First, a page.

Charlotte Bruus Christensen: When it comes to choosing format and lenses for a story, I always react to the very early conversations with a director. On “A Quiet Place,” John Krasinski expressed the desire to have a timeless quality, a sort of nostalgic quality that will take audiences back to a particular kind of film. We agreed that darkness was going to play a big part in this story, alongside the primary color red. I wanted to photograph that darkness, as appose to creating the contrast in post. I personally still really love the way celluloid film photographs black – it keeps the shadow areas alive in a more interesting way. 35mm film was our choice of format for more than one reason. The concept of the story required big close ups to “hear” silent movement so to say, as well as a decent amount of make-up – dirt and suntan. Also, the director and I agreed that a somehow poetic feel to a modern horror movie would serve this story, and we felt that film was going to support that mix of genres.

The choice of C-series lenses was based on the desire to shoot widescreen. I personally love the warmth and softness they bring and knowing that the color red and a warm interior look was our goal, this was a perfect choice. Yet, the challenge became close focus. The story contains very little dialogue and performances of a quiet nature. I soon realized that photographing distance or closeness for the sound design to develop was an important element. “Little sounds” far away versus “little sounds” close to our lens was obviously going to inspire the sound design. Dan Sasaki from Panavision helped us mix in and match a few T-series lenses, which had a better close focus alongside a spherical set of Zeiss lenses for night scenes.

“The Rider”

Cinematographer Joshua James Richards on Chloe Zhao's "The Rider"

Cinematographer Joshua James Richards on Chloe Zhao’s “The Rider”

Format: 3.2k pro res 4444
Camera: Arri Amira
Lens: Zeiss Ultra Primes

Joshua James Richards: Chloe and I knew going in that we’d be shooting in a wide range of uncontrollable locations and often challenging lighting conditions. This called for the Amira’s versatility and ergonomic ease, which is so important on shoots like this. It’s a lightweight camera that is so well balanced on the shoulder, yet with the Arri sensor you’re still getting the highest cinematic image quality, with great skin tones and dynamic range. Whether it be a run-and-gun rodeo situation, chasing horses galloping through the badlands, or intimate family scenes in a dimly lit trailer home, the Amira holds up.


Director and cinematographer Alfonso Cuaron on the set of "Roma"

Director and cinematographer Alfonso Cuaron on the set of “Roma”

Format: Arri Raw 6.5k
Camera: ARRI Alexa 65
Lens: Arri Prime 65 – 35mm, 28mm, 50mm

Alfonso Cuarón: The film is about memory and you can only approach memory from the standpoint of the present. It’s the present looking into the past. It is meant to be a contemporary black and white photography looking into the past and that meant embracing the digital format in the best possible expression of today and the Arri Alexa 65 offers that. It’s a look that is completely pristine without grain, and has dynamic range and amazing resolution. We were not trying to disguise it with a “cinematic look” but instead embraced the digital look.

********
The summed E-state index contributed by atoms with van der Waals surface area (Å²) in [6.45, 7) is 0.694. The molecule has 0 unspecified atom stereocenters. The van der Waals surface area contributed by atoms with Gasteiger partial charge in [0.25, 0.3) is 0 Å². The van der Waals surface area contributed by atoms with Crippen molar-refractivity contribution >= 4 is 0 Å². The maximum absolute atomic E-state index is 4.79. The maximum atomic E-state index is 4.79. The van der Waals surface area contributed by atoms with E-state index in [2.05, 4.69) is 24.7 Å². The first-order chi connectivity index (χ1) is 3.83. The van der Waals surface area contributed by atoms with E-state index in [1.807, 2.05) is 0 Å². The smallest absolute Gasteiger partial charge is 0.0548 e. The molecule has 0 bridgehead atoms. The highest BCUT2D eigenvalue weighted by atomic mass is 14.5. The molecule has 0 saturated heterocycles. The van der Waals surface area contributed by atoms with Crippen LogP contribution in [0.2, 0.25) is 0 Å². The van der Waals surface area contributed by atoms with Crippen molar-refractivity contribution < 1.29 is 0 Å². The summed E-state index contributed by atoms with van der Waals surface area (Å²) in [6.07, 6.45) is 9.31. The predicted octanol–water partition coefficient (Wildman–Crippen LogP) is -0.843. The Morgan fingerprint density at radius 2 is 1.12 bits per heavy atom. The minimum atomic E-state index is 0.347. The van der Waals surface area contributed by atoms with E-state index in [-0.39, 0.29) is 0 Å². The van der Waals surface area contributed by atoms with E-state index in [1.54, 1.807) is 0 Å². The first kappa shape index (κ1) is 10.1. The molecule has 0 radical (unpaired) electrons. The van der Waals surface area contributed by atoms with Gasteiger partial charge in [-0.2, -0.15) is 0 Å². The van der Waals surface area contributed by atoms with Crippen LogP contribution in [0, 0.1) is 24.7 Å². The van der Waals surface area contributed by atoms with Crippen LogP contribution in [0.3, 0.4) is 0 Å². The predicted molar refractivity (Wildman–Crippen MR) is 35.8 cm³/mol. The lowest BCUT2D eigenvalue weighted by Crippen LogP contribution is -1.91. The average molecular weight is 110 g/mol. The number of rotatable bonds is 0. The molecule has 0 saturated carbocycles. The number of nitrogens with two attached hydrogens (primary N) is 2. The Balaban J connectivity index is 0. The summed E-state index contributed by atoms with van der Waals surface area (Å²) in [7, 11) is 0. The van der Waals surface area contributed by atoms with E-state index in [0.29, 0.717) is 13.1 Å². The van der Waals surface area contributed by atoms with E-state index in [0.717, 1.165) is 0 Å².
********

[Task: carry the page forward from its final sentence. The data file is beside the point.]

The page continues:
“Sorry to Bother You”

"Sorry To Bother You" cinematographer Doug Emmett and director Boots Riley

“Sorry To Bother You” cinematographer Doug Emmett and director Boots Riley

Peter Prato

Format: ProRes Open Gate 3.4k
Camera: Arri Alexa Mini
Lenses: Cooke Anamorphic/i

Doug Emmett: Boots and I were adamant about shooting anamorphic. We love the look and scope that the anamorphic lens brings to the digital image. “Sorry To Bother You” was shot on an extremely tight budget with very few lights and a sparse crew. The Alexa allowed us to embrace anamorphic on the streets of Oakland at night. I’m happy shooting the camera at higher ISO’s and introducing digital “grain” – the effect of shooting at 2000 iso and with anamorphic glass is beautiful and a bit less harsh or plastic-y looking. Boots insisted on making imperfect images that reflected the inequitable world our characters inhabited. Our use of color was usually specific and discovered through conversations on theme and desire. However, in some instances we eschewed norms and just said the to hell motivation and cranked that Skypanel to 11.

The Oakland landscape is a colorful collision of various artistic influences, passionate voices, and energetic troublemakers. The city has an electricity I haven’t seen in any other American town – inspiration abounds with graffiti on every street corner, super unique wardrobes, and delicious foods prepared by passionate locals. My hope was to capture the essence of this city by seeking out Oakland creatives and channeling their energy into Boots’ film. This movie was made by a community of thoughtful and talented people who were moved by this revolutionary script.